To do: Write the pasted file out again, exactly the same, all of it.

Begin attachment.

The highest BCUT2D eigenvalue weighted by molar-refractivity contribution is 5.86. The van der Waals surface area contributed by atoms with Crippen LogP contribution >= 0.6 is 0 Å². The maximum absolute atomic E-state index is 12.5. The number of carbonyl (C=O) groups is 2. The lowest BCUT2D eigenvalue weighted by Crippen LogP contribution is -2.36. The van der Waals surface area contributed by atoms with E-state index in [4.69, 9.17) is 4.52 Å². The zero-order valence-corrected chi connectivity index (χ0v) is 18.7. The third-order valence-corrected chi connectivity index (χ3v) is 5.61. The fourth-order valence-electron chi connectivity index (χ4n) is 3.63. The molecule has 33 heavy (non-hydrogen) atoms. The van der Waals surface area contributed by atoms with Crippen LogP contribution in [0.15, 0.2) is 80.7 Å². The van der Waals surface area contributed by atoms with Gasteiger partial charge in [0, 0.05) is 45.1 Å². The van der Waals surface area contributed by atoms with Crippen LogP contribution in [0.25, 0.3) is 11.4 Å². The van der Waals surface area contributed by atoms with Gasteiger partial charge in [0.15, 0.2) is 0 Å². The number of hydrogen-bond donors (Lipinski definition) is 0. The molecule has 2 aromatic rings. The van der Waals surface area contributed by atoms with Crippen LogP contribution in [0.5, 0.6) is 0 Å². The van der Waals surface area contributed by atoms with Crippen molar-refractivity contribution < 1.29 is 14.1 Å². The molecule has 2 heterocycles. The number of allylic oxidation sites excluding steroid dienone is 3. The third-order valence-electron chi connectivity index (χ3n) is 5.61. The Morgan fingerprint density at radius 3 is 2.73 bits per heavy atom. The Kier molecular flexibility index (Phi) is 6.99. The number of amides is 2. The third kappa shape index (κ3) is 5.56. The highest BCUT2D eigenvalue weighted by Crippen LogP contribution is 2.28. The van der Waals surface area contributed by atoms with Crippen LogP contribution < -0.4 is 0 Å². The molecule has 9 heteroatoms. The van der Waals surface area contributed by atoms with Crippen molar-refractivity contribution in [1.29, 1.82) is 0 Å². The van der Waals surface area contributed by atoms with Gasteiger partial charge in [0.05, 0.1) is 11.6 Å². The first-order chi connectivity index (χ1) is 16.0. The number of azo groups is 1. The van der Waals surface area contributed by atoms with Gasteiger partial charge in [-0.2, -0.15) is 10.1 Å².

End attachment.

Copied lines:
The highest BCUT2D eigenvalue weighted by molar-refractivity contribution is 5.86. The van der Waals surface area contributed by atoms with Crippen LogP contribution >= 0.6 is 0 Å². The maximum absolute atomic E-state index is 12.5. The number of carbonyl (C=O) groups is 2. The lowest BCUT2D eigenvalue weighted by Crippen LogP contribution is -2.36. The van der Waals surface area contributed by atoms with E-state index in [4.69, 9.17) is 4.52 Å². The zero-order valence-corrected chi connectivity index (χ0v) is 18.7. The third-order valence-corrected chi connectivity index (χ3v) is 5.61. The fourth-order valence-electron chi connectivity index (χ4n) is 3.63. The molecule has 33 heavy (non-hydrogen) atoms. The van der Waals surface area contributed by atoms with Crippen LogP contribution in [0.15, 0.2) is 80.7 Å². The van der Waals surface area contributed by atoms with Gasteiger partial charge in [0, 0.05) is 45.1 Å². The van der Waals surface area contributed by atoms with Crippen LogP contribution in [0.25, 0.3) is 11.4 Å². The van der Waals surface area contributed by atoms with Gasteiger partial charge in [0.15, 0.2) is 0 Å². The number of hydrogen-bond donors (Lipinski definition) is 0. The molecule has 2 aromatic rings. The van der Waals surface area contributed by atoms with Crippen LogP contribution in [0.5, 0.6) is 0 Å². The van der Waals surface area contributed by atoms with Crippen molar-refractivity contribution < 1.29 is 14.1 Å². The molecule has 2 heterocycles. The number of allylic oxidation sites excluding steroid dienone is 3. The third-order valence-electron chi connectivity index (χ3n) is 5.61. The Morgan fingerprint density at radius 3 is 2.73 bits per heavy atom. The Kier molecular flexibility index (Phi) is 6.99. The number of amides is 2. The third kappa shape index (κ3) is 5.56. The highest BCUT2D eigenvalue weighted by Crippen LogP contribution is 2.28. The van der Waals surface area contributed by atoms with Crippen LogP contribution < -0.4 is 0 Å². The molecule has 9 heteroatoms. The van der Waals surface area contributed by atoms with Crippen molar-refractivity contribution in [1.29, 1.82) is 0 Å². The van der Waals surface area contributed by atoms with Gasteiger partial charge in [0.05, 0.1) is 11.6 Å². The first-order chi connectivity index (χ1) is 16.0. The number of azo groups is 1. The van der Waals surface area contributed by atoms with Gasteiger partial charge in [-0.2, -0.15) is 10.1 Å².